Fresh bid to nullify PG's appointment

HARARE - Harare lawyer Joshua Chirambwe has filed a Constitutional Court (Con-Court) application seeking the nullification of the appointment of Kumbirai Hodzi as the substantive Prosecutor General (PG).

The application comes barely a fortnight after another Harare man made a similar request.

According to both men’s lawyer Thabani Mpofu, the two applications remain extant before the court.

In the applications, President Emmerson Mnangagwa, the Judicial Services Commission (JSC), Chief Justice Luke Malaba, Justice minister Ziyambi Ziyambi and Hodzi, are cited as respondents.

A fortnight ago, Simbarashe Zuze’s application was struck off the roll after being deemed abandoned.

Mpofu insists, Zuze is still pursuing his application.

Along with Chirambwe, the pair argued in court papers that Hodzi is not fit for the job, adding his appointment must be declared null and void.

Hodzi was part of prospective candidates that took part in public interviews last year to fill in the position of PG.

Before the interviews, he was acting PG, having taken over from Ray Goba in an interim capacity.

Goba had resigned after facing a slew of charges.

Some of the candidates who participated in last year’s interviews are Calvin Mantsebo, Tinomudaishe Chinyoka, Misheck Hogwe, Jessie Majome, Maphios Cheda, Wendy Rowesai Chingeya, Florence Ziyambi, Edios Edmund Marondedza and Noria Mashumba.

Out of the list, Mantsebo, Chinyoka and Hogwe, were the top three respectively.

The applicants said it was clear from the public interviews that Hodzi struggled to answer questions from the interviewing panel.

“The interviews were conducted in full glare and the fact that fifth respondent (Hodzi) had a torrid time is known to all who cared to follow that process. 

“To me it was clear that he had shown that he was clearly disqualified from being appointed to the position of Prosecutor-General. 

“It was there for all to see. The commissioners scored him so badly, at the end of the day he sat at the bottom of the pile. He was clearly and effectively out of the reckoning.

“For the good of my country, I celebrated. I felt so good that the Constitution had come up with this transparent process. The president could not, in terms of the Constitution, appoint a person ill-suited for the job simply because he liked him. 

“I thought we had turned a corner. I legitimately expected that at the end of it all, cream would rise to the top and merit rewarded,” the court was told.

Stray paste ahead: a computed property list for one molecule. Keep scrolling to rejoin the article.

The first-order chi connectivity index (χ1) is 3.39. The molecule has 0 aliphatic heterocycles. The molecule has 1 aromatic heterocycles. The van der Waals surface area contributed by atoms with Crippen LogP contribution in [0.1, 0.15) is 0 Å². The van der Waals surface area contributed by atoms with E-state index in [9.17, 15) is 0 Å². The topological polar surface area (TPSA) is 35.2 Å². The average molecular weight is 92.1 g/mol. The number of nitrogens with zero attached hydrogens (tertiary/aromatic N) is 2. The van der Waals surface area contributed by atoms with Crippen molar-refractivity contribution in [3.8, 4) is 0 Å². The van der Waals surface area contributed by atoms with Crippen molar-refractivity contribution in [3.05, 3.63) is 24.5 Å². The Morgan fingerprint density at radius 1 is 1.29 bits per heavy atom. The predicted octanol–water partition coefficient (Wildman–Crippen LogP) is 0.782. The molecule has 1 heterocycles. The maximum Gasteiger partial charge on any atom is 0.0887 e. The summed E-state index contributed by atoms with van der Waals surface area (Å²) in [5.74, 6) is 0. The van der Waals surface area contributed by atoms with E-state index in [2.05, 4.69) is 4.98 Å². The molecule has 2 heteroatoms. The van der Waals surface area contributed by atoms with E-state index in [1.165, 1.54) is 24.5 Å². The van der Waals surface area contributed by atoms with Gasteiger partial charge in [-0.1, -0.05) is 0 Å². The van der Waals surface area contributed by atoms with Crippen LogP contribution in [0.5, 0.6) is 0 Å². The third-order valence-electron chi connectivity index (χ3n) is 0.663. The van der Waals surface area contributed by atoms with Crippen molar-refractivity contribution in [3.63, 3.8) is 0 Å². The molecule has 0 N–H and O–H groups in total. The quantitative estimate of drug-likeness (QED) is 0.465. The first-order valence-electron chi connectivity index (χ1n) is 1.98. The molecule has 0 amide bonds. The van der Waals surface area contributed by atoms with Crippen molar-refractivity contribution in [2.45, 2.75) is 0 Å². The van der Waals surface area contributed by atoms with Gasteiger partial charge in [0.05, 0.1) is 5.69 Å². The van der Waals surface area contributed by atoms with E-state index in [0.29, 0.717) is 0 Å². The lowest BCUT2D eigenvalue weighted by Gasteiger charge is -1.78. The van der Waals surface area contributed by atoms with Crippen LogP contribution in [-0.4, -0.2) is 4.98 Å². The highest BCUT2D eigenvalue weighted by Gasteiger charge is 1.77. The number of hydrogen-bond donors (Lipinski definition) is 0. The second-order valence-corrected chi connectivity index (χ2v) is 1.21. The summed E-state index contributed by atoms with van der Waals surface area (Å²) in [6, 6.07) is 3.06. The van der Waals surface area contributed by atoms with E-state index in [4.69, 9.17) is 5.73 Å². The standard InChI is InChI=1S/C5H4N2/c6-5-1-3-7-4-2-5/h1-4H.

The applicants further said Hodzi did not make it to the top six, adding the denial by Mnangagwa of the top three was personal as his preferred candidate dismally failed the interviews.

“Fifth respondent (Hodzi) had failed the interview and could not have made that list or any other list that could be produced. But he made it! Such strange happenings have no place in a constitutional set up and must be banished therefrom,” the court was told.

“The three gentlemen whose names were rejected passed on competence. They passed on merit but failed on politics. The approach taken by the first respondent completely turns constitutional ideals on their head and represents a total negation of those ideals to which those wielding public office must aspire.”

The applicants further said that it cannot be ignored that during interviews, Hodzi made it clear that he takes orders from the Executive, which is a threat to prosecutorial independence.

However, the JSC last week responded to Zuze’s application, defending Hodzi’s appointment.

JSC acting secretary Walter Chikwana said the president has a discretion to choose his preferred candidate.

“Section 180 gives the president the discretion to appoint a candidate of his choice to the office of Prosecutor-General. Where, in his discretion, the president considers that none of the persons on the list submitted to him by the JSC are suitable for appointment, Section 180 (5) of the Constitution allows the president to request the JSC to submit a further list of three qualified persons to him from which the president is obliged to appoint one of the nominees on the second list to the office of Prosecutor-General,” he said.

Chikwana said the method of “scoring” candidates during public interviews is not prescribed by the Constitution, but a JSC initiative created for considerations before preparing a list for submission to the president.

“How candidates are ranked in the public interviews is by no means the only consideration taken into account by the JSC when preparing a list of qualified persons. 

“In making recommendations for appointment, the JSC is conceivably not limited to the ‘score sheets’ but would also take into consideration other attributes such as the personality, temperament, diligence of the candidates as well as the need for gender and regional balance,” he said.